Re: [PATCH] fadvise: perform WILLNEED readahead in a workqueue

From: Eric Wong
Date: Sun Dec 16 2012 - 00:22:51 EST

Dave Chinner <david@xxxxxxxxxxxxx> wrote:
> On Sun, Dec 16, 2012 at 03:35:49AM +0000, Eric Wong wrote:
> > Dave Chinner <david@xxxxxxxxxxxxx> wrote:
> > > On Sun, Dec 16, 2012 at 12:25:49AM +0000, Eric Wong wrote:
> > > > Alan Cox <alan@xxxxxxxxxxxxxxxxxxx> wrote:
> > > > > On Sat, 15 Dec 2012 00:54:48 +0000
> > > > > Eric Wong <normalperson@xxxxxxxx> wrote:
> > > > >
> > > > > > Applications streaming large files may want to reduce disk spinups and
> > > > > > I/O latency by performing large amounts of readahead up front
> > This could also be a use case for an audio/video player.
> Sure, but this can all be handled by a userspace application. If you
> want to avoid/batch IO to enable longer spindown times, then you
> have to load the file into RAM somewhere, and you don't need special
> kernel support for that.

>From userspace, I don't know when/if I'm caching too much and possibly
getting the userspace cache itself swapped out.

> > So no, there's no difference that matters between the approaches.
> > But I think doing this in the kernel is easier for userspace users.
> The kernel provides mechanisms for applications to use. You have not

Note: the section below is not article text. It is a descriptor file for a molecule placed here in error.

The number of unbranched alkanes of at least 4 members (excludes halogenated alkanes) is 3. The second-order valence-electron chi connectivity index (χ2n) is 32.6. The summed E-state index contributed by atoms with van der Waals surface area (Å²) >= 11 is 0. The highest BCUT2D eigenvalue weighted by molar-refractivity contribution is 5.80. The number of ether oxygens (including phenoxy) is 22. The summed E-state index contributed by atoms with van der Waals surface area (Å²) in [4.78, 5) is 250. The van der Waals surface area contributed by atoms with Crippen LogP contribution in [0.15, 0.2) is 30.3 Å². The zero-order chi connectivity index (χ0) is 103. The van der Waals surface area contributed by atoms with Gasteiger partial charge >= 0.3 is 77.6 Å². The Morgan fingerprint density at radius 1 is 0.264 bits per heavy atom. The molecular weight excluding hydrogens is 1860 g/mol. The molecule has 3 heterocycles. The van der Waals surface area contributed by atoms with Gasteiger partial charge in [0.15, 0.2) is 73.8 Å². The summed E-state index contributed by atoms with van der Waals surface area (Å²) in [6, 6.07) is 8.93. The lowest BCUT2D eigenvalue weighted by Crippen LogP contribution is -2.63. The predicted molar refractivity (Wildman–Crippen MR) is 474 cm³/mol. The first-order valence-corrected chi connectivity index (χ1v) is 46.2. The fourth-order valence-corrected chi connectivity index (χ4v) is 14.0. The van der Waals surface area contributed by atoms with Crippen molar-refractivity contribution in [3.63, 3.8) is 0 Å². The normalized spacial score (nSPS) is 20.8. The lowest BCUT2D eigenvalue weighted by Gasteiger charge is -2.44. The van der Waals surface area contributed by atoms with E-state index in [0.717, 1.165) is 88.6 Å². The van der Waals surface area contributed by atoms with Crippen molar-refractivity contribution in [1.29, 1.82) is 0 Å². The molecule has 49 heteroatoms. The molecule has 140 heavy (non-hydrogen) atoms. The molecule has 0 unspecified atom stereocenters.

> mentioned anything new that requires a new kernel mechanism to
> acheive - you just need to have the knowledge to put the pieces
> together properly. People have been solving this same problem for
> the last 20 years without needing to tweak fadvise(). Or even having
> an fadvise() syscall...

fadvise() is fairly new, and AFAIK few apps use it. Perhaps if it
were improved, more people would use it and not have to reinvent
the wheel.

> Nothing about low latency IO or streaming IO is simple or easy, and
> changing how readahead works doesn't change that fact. All it does
> is change the behaviour of every other application that uses
> fadvise() to minimise IO latency....

I don't want to introduce regressions, either.

Perhaps if part of the FADV_WILLNEED read-ahead were handled
synchronously (maybe 2M?) and humongous large readaheads (like mine)
went to the background, that would be a good trade off?
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